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Posted: December 24, 2010 7:00 a.m.

Home for Christmas

You’ve heard the song:  “I’ll be home for Christmas. You can plan on me…”

It’s a classic, and it expresses a sentiment that has become more and more a part of what Christmas in our country is all about.

There’s just something about this time of year that people feel like we should be “home” for Christmas, around family and friends, and the comforts of home.

But if you think about it, that’s not how it always was. Read Luke 2.  Notice how no one there was home for Christmas.

Mary and Joseph certainly weren’t. It hadn’t been that long ago that they were in Nazareth, minding their own business at home.  But God changed all that. Think of what had transpired in the last 9 months:

-         Angel visits to each of them telling them of their part in God’s eternal plan.

-         An edict from the emperor, Caesar Augustus, telling them that they had to leave what was their home and go to where their ancestor was born.

-          And then that journey away from home.  In fact, that first Christmas, they weren’t even in a home. No, they spent that night out with the animals.

Now scan the other characters in the text.

The angels weren’t home that night. They had special duties, to go visit some shepherds and explain what Christmas really is.

 And the shepherds weren’t home. They were out “in the fields nearby, keeping watch over their flocks at night,” and then left to go see some baby in a feed trough.

And that child  certainly wasn’t home.

But here’s the difference: He’s the only one in the story that really had a choice.

 He chose to leave his heavenly throne and set aside the use of his glory and power and honor and dominion. That stuff is home for him.

 Think of how far from “home” he came for Christmas to come here, because he loves you and me, and he wants us to be home forever.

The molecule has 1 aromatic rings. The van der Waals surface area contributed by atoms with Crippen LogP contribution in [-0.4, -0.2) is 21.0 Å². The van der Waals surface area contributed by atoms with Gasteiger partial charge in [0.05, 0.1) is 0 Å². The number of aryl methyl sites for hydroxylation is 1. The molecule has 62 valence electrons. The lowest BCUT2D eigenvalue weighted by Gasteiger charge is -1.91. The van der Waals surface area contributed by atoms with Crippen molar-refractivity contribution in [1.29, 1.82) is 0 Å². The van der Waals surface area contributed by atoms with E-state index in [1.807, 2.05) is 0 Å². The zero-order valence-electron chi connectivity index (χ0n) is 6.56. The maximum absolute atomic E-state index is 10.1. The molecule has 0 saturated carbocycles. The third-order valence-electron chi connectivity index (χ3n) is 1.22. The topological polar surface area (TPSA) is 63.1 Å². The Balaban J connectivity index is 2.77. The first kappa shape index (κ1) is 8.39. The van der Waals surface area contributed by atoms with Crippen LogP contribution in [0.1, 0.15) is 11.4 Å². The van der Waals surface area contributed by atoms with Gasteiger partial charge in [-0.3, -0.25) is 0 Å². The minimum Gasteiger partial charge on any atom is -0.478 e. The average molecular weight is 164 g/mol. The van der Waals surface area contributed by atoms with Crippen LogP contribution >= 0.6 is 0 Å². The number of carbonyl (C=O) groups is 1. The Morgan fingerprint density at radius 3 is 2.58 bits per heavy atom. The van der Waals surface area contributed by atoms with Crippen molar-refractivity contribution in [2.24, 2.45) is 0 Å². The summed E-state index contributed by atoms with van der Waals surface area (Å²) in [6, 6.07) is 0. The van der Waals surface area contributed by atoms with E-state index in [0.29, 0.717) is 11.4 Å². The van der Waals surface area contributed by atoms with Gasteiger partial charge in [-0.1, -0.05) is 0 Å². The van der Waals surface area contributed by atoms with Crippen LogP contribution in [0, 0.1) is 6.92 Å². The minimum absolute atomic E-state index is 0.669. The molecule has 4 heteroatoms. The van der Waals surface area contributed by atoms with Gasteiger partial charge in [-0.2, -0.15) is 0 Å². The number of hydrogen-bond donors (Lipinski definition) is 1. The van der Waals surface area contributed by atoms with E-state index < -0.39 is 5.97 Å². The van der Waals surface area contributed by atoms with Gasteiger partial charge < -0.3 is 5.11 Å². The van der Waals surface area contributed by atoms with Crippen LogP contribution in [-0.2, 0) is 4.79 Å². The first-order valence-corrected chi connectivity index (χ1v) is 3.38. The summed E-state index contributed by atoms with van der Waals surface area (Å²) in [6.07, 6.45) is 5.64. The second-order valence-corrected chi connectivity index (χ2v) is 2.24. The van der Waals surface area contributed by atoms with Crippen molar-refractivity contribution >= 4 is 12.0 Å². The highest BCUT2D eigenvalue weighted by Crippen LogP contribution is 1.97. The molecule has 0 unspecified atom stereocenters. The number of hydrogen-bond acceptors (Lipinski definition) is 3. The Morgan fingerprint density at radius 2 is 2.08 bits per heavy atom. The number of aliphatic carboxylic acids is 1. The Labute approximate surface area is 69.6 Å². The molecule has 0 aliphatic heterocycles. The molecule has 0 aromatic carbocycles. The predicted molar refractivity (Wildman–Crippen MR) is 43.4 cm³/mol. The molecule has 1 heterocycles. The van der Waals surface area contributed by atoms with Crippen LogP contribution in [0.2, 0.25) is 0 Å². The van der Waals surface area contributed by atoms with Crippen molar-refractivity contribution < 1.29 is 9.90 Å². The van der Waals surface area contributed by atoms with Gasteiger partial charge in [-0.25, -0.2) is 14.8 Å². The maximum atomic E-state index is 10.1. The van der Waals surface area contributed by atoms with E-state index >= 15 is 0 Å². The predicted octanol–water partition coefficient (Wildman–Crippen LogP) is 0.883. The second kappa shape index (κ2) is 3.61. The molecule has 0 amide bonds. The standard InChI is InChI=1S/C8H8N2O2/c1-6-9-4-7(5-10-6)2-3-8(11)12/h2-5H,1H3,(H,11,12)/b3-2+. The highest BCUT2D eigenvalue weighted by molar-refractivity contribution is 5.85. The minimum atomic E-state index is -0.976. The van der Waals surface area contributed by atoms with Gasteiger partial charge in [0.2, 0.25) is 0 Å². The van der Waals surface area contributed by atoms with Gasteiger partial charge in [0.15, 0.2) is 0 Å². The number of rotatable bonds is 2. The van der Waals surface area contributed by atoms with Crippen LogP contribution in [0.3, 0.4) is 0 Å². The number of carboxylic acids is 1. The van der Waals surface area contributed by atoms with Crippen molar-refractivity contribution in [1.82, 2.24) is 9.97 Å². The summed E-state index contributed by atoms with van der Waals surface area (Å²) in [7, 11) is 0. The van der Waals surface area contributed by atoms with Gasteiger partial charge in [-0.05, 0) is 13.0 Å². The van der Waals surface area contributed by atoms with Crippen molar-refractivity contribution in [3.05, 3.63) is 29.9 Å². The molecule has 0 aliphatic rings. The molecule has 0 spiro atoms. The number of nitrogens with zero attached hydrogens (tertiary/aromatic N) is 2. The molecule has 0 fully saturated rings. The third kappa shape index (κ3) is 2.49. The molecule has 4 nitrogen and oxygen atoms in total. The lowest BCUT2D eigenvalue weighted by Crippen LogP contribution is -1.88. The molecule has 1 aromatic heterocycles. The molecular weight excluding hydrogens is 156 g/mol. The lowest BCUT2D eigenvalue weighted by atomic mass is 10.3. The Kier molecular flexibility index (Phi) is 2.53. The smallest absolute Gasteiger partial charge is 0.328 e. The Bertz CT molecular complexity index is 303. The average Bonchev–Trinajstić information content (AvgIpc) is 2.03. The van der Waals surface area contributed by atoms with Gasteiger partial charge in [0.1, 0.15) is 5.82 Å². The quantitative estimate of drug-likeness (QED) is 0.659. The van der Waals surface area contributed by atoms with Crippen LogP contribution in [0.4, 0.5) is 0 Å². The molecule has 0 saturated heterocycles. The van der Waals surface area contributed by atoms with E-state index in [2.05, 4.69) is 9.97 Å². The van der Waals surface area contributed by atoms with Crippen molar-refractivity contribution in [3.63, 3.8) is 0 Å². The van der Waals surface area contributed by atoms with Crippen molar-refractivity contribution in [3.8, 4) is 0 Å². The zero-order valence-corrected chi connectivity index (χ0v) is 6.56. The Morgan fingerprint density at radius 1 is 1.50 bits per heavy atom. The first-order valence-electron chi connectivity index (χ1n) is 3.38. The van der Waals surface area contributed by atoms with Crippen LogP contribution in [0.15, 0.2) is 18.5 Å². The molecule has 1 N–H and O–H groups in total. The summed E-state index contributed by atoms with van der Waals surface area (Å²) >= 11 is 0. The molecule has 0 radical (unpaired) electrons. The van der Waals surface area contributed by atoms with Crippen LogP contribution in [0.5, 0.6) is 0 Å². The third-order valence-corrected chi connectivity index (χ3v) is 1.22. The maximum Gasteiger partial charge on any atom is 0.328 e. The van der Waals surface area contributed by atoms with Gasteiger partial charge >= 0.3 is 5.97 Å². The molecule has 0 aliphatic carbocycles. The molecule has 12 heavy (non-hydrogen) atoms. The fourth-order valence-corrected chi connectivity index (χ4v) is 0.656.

Without him, we would never be home. As a race, God made us to be with him. We were created to be in God’s presence. That is our home.

And we were at home with God in that perfect Garden of Eden. We experienced perfect unity with His will and perfect expression of his love – and we were home, with all the comforts of home and security of home and peace of home. That is, until sin came in and destroyed that image of the holy God, that likeness of his perfection.

 I know “The Fall” is ancient history, but it is history that changed us and it is history that we just keep on repeating, so much so that we hardly can tell what home is.

Every mistake you make, every selfish decision, every hurtful word, every prideful thought, every failure of weakness – every single one destroys what we were made to be.

Every sin means we don’t get to be home with God. Truth be told, you can probably list some of your family history that makes your home here not always feel so much like a place of peace and love and support. That’s dealing with each other, fellow sinful humans. 

So God himself, the second person of the Trinity, the eternal Son of God and judge of all, through whom all things were made, who, the Bible says, “sustains all things by his powerful Word”, who holds the stars in the sky and the planets in their courses, who rules the sea and wind and sky, …God left his home, and made this place of sin and stress and selfishness his home for a while.

 Why?  The angels tell us.

Look at verse 11:  “Today in the town of David, a Savior has been born to you; he is Christ, the Lord.  Jesus came here to be our Savior, the Christ, the one promised to come and save us from sin, the one God promised at the time already of that first sin, the one who would crush Satan’s head. So Jesus came, born in that manger to live in our place, to suffer our shame, to bear our guilt.  Jesus came here to give his life in that excruciating, humiliating death on a cross.  He was content with a manger here so we can have a mansion when we die     Jesus left home for Christmas.  All so that we can be home with him, forever. 

So, I guess this time of year isn’t necessarily about being home for Christmas. It’s about the fact that one day we will be home because of Christmas, forever.

See you there. And see you here as we prepare for it.

Merry Christmas!

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